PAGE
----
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The Religious Right to Therapeutic Abortions

Carla Graff
85 Geo. Wash. L. Rev. 954

Religion is a common theme in the abortion dialogue. Much of the religious
rhetoric focuses on religious objections to abortion, but there is another
side of this discourse. Abortion is not only a political issue or constitutional
right, it is a religious obligation: explicitly mandated by some texts, grounded
in doctrine related to health, or a conscience and moral choice. The Supreme
Court has consistently protected the right to therapeutic abortions for the life
and health of the mother. Yet the most recent Supreme Court decision that
addressed this issue,
Gonzales v. Carhart, signaled that exceptions for abortions
when the life and health of the mother are at risk may not be as essential
as once contemplated to maintain a law’s constitutionality. In the face of the
changing political landscape of abortion laws, what then can a religious woman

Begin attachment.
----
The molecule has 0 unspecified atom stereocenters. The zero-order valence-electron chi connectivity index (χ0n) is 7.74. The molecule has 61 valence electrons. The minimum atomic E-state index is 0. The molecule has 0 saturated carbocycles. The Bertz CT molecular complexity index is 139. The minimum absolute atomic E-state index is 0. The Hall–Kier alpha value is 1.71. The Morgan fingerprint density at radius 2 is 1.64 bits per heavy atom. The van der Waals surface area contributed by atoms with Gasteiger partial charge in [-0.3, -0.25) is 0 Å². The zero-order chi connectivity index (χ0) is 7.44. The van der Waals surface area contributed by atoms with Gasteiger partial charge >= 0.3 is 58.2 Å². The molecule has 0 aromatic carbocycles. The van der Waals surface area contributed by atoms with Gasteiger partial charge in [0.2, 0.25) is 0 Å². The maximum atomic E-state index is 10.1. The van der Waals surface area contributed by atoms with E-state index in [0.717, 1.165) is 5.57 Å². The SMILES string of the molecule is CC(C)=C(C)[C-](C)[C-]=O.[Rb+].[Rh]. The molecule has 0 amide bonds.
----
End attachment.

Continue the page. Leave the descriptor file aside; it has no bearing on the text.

do when she faces serious health complications as a result of her

A combination of free exercise and self-defense rights as a hybrid claim
can provide salience to her right to a health exception. Together, the religious
obligation to have an abortion when her life and health are at risk and a woman’s
constitutional right to self-defense, provide a claim that is subject to
strict scrutiny review. In the face of strict review, states must provide pregnant
women with religious exemptions for health exceptions to protect their constitutional

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